Adventure Film 101: The Value of Filmmaking Mistakes

Michael Brown reports from Rwanda where he's documenting the efforts of eye surgeon Geoff Tabin.

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Women at a medical clinic in Rwanda – part of the millennium villages project (Michael Brown)

Hello from Rwanda.

I’m here with Dr. Geoff Tabin, co-director of the Himalayan Cataract Project, who is performing surgeries to restore eyesight to people with cataracts.

Just 15 years ago over 800,000 people were murdered here in a tragic mass genocide. Today there are ten million people on a piece of land the size of Massachusetts. Most of them are very poor and, like many parts of Africa, the real jobs are in either government of foreign aid work.

Tourism is regaining a foothold and the country’s gorillas are one of its best assets. There is another great potential in the country that has yet to be realized: the people are warm and inviting with a resourceful spirit.

A gorilla in Rwanda. (Michael Brown)

In addition to Tabin, I’m also here with photographer Ace Kvale and author David Relin (“Three Cups of Tea”).

The goal is to study the economic effects of blindness and the affect of restoring eyesight. For every person who is blind, there is also a caregiver who has to devote at least a part of his or her time to the blind person. By restoring eyesight when it is possible the hope is both help the individual by removing the cataract and to add to the economic potential.

My role here has been to shoot the film portion of he coverage, with the goal of creating a documentary to continue getting the word out about these programs. David is writing a book about Geoff’s work and Ace is capturing his usual stunning still images. We all know that is a valuable and important story to tell and even if the work is on spec if should bring a return some day soon.

Geoff Tabin performs a cataract surgery. (Michael Brown)

I shoot on location 99 percent of the time and there are inherent challenges that go with it.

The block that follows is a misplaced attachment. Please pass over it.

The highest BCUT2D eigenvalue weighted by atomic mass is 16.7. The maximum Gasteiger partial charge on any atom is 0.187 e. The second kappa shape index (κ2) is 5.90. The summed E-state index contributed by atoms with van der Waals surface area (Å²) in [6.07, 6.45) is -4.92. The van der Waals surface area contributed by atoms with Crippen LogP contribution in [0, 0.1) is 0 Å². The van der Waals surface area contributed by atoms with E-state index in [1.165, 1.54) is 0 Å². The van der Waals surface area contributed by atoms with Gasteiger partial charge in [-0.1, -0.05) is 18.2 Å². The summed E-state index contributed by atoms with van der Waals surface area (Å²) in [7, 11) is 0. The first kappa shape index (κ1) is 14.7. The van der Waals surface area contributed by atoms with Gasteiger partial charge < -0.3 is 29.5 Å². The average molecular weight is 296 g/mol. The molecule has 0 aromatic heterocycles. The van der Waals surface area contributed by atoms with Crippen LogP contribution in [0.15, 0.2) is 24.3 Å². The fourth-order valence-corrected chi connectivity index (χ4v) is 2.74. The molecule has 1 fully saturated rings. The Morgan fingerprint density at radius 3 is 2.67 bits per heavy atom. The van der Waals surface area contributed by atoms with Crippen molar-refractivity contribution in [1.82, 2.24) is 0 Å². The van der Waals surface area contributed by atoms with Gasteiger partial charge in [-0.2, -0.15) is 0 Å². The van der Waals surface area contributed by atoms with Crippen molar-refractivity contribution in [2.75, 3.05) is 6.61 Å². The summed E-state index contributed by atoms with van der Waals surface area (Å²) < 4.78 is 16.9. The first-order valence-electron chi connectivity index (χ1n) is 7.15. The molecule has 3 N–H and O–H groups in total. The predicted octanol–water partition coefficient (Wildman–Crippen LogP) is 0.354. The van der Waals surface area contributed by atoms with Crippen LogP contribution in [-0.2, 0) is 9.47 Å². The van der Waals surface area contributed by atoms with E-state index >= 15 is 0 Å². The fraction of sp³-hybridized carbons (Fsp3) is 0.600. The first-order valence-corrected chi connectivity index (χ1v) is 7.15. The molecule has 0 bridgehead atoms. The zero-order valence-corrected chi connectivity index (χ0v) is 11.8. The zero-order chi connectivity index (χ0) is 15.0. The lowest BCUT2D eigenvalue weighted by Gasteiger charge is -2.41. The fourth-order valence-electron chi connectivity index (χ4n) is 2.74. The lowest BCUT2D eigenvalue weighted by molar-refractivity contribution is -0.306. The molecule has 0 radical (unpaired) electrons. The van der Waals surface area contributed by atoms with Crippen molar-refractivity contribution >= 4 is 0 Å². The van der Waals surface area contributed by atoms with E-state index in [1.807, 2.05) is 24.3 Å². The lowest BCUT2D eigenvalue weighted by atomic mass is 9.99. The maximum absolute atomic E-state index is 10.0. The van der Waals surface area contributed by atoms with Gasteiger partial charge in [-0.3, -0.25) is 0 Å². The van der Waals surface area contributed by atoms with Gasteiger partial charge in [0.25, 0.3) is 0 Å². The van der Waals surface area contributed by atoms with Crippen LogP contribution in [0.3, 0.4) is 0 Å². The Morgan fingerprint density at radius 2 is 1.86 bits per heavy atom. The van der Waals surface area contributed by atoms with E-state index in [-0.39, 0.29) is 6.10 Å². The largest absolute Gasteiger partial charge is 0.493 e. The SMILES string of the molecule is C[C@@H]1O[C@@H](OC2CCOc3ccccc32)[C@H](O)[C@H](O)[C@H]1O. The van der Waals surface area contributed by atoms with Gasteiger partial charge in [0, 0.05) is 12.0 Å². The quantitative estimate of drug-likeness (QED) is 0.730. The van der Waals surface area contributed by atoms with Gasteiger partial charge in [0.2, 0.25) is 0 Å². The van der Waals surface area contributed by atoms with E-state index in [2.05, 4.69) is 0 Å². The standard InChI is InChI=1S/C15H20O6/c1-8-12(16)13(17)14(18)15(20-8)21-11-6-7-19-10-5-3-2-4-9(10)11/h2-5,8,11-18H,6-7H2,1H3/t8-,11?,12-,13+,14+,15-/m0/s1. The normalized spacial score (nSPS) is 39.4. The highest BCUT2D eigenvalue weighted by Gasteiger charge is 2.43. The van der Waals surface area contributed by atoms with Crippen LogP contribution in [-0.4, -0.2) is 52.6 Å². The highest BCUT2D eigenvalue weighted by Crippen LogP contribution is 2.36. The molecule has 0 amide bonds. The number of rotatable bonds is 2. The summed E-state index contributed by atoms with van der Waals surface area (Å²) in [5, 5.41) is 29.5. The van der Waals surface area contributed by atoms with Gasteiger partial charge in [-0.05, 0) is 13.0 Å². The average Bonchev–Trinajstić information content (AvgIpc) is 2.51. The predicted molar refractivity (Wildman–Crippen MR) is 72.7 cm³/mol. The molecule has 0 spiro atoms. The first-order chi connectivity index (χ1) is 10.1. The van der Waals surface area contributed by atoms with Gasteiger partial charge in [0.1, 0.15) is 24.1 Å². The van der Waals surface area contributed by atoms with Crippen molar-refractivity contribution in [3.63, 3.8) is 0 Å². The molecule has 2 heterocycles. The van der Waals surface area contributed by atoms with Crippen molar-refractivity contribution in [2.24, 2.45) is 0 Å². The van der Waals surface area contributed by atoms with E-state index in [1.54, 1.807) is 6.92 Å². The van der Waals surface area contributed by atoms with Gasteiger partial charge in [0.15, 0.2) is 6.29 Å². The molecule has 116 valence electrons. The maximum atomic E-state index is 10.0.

Just yesterday I was shooting and suddenly realized that a setting was wrong on the camera. I had the gain set too high and the images would have an undesirable graininess to them. Sometimes on a production, we can really blow it and shoot a lot of material that isn’t any good.

Ace, who has shot for a slew of huge publications, saw my frustration and said something that really helped: “You have to just keep going, do your best and hope that you get something good.”

He was so right. It is all we can do. I was bummed that some material wouldn’t look as good as it could but the bulk of the rest would be great.

The lesson is that you need to always do your best, don’t let your mistakes cripple your efforts, and keep going. Sounds simple, but there it is.

One of my students asked m once: “How often does the finished product change from what you initially thought it would be?”

“Always,” I said. And that’s the truth. You just have to keep shooting and use your instincts to capture those moments you feel are the most poignant.

So often the best material for a shoot comes unexpectedly on the last day of production. It is like all the time you spend is just getting you ready for that critical moment.

Our mistakes are our best learning experiences and speaking of them, there’s a new program out there that Apple’s develop called Challenge Based Learning that emphasizes this process.

Our team from BLINDSIGHT (the film we shot in 2006 about six Tibetian teenagers’ attempt to climb 23,000-foot Lhakpa in Nepal), have gotten involved, along with Jamie Hyneman and Adam Savage, the hosts of “MythBusters.”

They are setting up a program that allows students to make mistakes and learn from them. Most current high school curriculums in this nation don’t not allow for mistakes and are actually quite harsh toward experimentation and creativity.

The take home? We need to make mistakes to learn. So, get that camera out and let it be overexposed and out of focus on that critical shot. Next time you’ll double check.

Was in Africa for a month and as much as I had planned to write up a storm, no way. This week I moved, next should be okay again.


For more filmmaking advice from Michael Brown, check out the Adventure Film 101 Archive.

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